held. [51] The chief medium, who is now possessed by a powerful spirit,
covers her shoulder with a sacred blanket, [52] and in company with
the oldest male relative of the expectant woman goes to the middle of
the room, where a bound pig lies with a narrow cloth extending along
its body from head to tail. After much debating they decide on the
exact center of the animal, and then with her left hand each seizes a
leg. They lift the victim from the floor, and with the head-axes, which
they hold in their free hands, they cut it in two. In this way the
mortals pay the spirits for their share in the child, and henceforth
they have no claims to it. The spirit and the old man drink _basi_,
to cement their friendship; and the ceremony is at an end.

The small pots and other objects used as offerings are placed on the
sacred blanket in one corner of the room, where they remain until
the child is born, "so that all the spirits may know that _Gipas_
has been held." A portion of the slaughtered animals and some small
present are given to the mediums, who then depart.

In San Juan a cloth is placed on the floor, and on it are laid
betel-nuts, four beads, and a lead sinker. These are divided with
the head-axe in the same manner as the pig, but the medium retains
for her own use the share given to the spirits.

In the better class of dwellings, constructed of boards, there is
generally a small section in one corner, where the flooring is of
bamboo; and it is here that the delivery takes place, but in the
ordinary dwellings there is no specified location.

The patient is in a kneeling or squatting position with her hands on a
rope or bamboo rod, which is suspended from a rafter about the height
of her shoulders. [53] She draws on this, while one or more old women,
skilled in matters pertaining to childbirth, knead and press down on
the abdomen, and finally remove the child. The naval cord is cut with
a bamboo knife, [54] and is tied with bark cloth. Should the delivery
be hard, a pig will be killed beneath the house, and its blood and
flesh offered to the spirits, in order to gain their aid.

If the child is apparently still-born, the midwife places a Chinese
dish close to its ear, and strikes against it several times with a
lead sinker. If this fails to gain a response, the body is wrapped
in a cloth, and is soon buried beneath the house. There is no belief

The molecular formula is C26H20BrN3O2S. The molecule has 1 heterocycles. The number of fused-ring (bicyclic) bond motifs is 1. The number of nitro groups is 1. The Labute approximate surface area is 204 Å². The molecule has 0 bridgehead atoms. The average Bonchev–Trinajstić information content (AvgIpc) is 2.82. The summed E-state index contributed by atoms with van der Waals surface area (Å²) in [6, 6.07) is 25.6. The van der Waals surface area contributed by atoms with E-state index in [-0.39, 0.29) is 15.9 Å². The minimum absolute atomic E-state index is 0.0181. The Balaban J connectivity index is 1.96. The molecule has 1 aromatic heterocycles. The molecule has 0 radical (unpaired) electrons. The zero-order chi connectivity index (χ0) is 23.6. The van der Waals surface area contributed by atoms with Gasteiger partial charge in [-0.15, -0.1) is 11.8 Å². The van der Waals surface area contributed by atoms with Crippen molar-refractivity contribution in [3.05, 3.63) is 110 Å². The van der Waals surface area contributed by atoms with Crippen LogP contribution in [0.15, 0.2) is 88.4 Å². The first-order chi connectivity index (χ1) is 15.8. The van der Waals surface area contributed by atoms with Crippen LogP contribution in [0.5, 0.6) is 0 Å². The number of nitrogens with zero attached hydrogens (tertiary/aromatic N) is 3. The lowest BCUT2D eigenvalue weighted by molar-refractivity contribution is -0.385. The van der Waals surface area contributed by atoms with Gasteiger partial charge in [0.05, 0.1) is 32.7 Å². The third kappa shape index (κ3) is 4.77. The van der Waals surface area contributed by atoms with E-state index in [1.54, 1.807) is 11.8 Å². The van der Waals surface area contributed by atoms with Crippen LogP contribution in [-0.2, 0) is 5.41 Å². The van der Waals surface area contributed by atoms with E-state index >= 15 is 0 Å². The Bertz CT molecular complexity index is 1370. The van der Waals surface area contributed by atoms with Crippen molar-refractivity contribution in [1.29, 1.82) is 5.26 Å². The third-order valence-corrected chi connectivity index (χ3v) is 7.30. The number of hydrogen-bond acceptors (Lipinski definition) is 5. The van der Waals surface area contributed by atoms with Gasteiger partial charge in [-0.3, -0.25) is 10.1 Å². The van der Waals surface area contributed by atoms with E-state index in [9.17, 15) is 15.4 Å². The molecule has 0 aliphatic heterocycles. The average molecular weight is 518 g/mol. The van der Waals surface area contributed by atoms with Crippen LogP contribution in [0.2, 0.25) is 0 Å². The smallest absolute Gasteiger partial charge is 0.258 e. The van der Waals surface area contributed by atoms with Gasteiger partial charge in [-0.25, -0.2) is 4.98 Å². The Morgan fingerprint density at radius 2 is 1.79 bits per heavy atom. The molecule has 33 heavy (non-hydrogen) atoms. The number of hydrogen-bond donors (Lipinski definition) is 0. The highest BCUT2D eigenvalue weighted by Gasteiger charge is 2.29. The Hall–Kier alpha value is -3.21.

here, as is common in many other parts of the Philippines, that the
spirits of unborn or still-born children form the chief recruits for
the army of evil spirits.

The after-birth is placed in a small jar together with bamboo leaves,
"so that the child will grow like that lusty plant," and is then
intrusted to an old man, usually a relative. He must exercise the
greatest care in his mission, for should he squint, while the jar is in
his possession, the child will be likewise afflicted. If it is desired
that the infant shall become a great hunter, the jar is hung in the
jungle; if he is to be an expert swimmer and a successful fisherman,
it is placed in the river; but ill fortune is in store for the baby
if the pot is buried, for he will always be afraid to climb a tree
or to ascend a mountain.

These close ties between the infant and the after-birth are
easily comprehended by a people who also believe in the close
relationship between a person and any object recently handled by him
(cf. p. 305). In general it is thought that the after-birth soon
disappears and no longer influences the child; yet certain of the
folk-tales reflect a firm conviction that a group of spirits, known
as _alan_, sometimes take the placenta, and transform it into a real
child, who is then more powerful than ordinary mortals. [55]

Immediately following the birth the father constructs a shallow bamboo
framework (_baitken_), [56] which he fills with ashes, and places in
the room close to the mother. On this a fire is kept burning constantly
for twenty-nine days [57] For this fire he must carefully prepare each